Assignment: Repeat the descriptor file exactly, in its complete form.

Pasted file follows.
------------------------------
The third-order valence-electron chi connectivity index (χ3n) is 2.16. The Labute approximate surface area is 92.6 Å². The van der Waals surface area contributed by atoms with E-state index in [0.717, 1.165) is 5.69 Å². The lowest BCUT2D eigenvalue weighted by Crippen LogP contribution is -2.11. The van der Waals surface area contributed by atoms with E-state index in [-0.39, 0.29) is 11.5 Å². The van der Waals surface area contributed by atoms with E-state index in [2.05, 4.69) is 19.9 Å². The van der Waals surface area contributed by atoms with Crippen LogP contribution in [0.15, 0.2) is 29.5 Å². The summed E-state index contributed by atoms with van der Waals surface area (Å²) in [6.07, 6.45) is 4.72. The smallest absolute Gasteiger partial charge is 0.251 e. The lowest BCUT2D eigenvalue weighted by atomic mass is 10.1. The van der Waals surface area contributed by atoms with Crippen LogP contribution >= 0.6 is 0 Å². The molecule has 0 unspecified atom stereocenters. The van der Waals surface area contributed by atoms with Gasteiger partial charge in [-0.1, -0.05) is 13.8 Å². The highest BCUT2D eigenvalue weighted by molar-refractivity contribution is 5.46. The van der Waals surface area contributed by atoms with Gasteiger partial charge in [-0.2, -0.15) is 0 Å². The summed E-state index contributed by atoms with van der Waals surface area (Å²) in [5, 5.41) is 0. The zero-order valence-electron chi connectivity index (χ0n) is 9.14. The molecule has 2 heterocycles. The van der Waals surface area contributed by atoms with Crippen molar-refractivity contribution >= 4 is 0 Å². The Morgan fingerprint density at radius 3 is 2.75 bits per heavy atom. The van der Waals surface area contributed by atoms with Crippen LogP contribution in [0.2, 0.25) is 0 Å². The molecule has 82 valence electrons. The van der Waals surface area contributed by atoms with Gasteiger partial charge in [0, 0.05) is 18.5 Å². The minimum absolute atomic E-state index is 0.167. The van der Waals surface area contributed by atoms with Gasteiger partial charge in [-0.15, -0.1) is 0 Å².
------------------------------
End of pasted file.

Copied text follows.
The third-order valence-electron chi connectivity index (χ3n) is 2.16. The Labute approximate surface area is 92.6 Å². The van der Waals surface area contributed by atoms with E-state index in [0.717, 1.165) is 5.69 Å². The lowest BCUT2D eigenvalue weighted by Crippen LogP contribution is -2.11. The van der Waals surface area contributed by atoms with E-state index in [-0.39, 0.29) is 11.5 Å². The van der Waals surface area contributed by atoms with E-state index in [2.05, 4.69) is 19.9 Å². The van der Waals surface area contributed by atoms with Crippen LogP contribution in [0.15, 0.2) is 29.5 Å². The summed E-state index contributed by atoms with van der Waals surface area (Å²) in [6.07, 6.45) is 4.72. The smallest absolute Gasteiger partial charge is 0.251 e. The lowest BCUT2D eigenvalue weighted by atomic mass is 10.1. The van der Waals surface area contributed by atoms with Crippen LogP contribution >= 0.6 is 0 Å². The molecule has 0 unspecified atom stereocenters. The van der Waals surface area contributed by atoms with Gasteiger partial charge in [-0.1, -0.05) is 13.8 Å². The highest BCUT2D eigenvalue weighted by molar-refractivity contribution is 5.46. The van der Waals surface area contributed by atoms with Gasteiger partial charge in [-0.2, -0.15) is 0 Å². The summed E-state index contributed by atoms with van der Waals surface area (Å²) in [5, 5.41) is 0. The zero-order valence-electron chi connectivity index (χ0n) is 9.14. The molecule has 2 heterocycles. The van der Waals surface area contributed by atoms with Crippen molar-refractivity contribution >= 4 is 0 Å². The Morgan fingerprint density at radius 3 is 2.75 bits per heavy atom. The van der Waals surface area contributed by atoms with Crippen LogP contribution in [0.2, 0.25) is 0 Å². The molecule has 82 valence electrons. The van der Waals surface area contributed by atoms with Gasteiger partial charge in [0, 0.05) is 18.5 Å². The minimum absolute atomic E-state index is 0.167. The van der Waals surface area contributed by atoms with Gasteiger partial charge in [-0.15, -0.1) is 0 Å².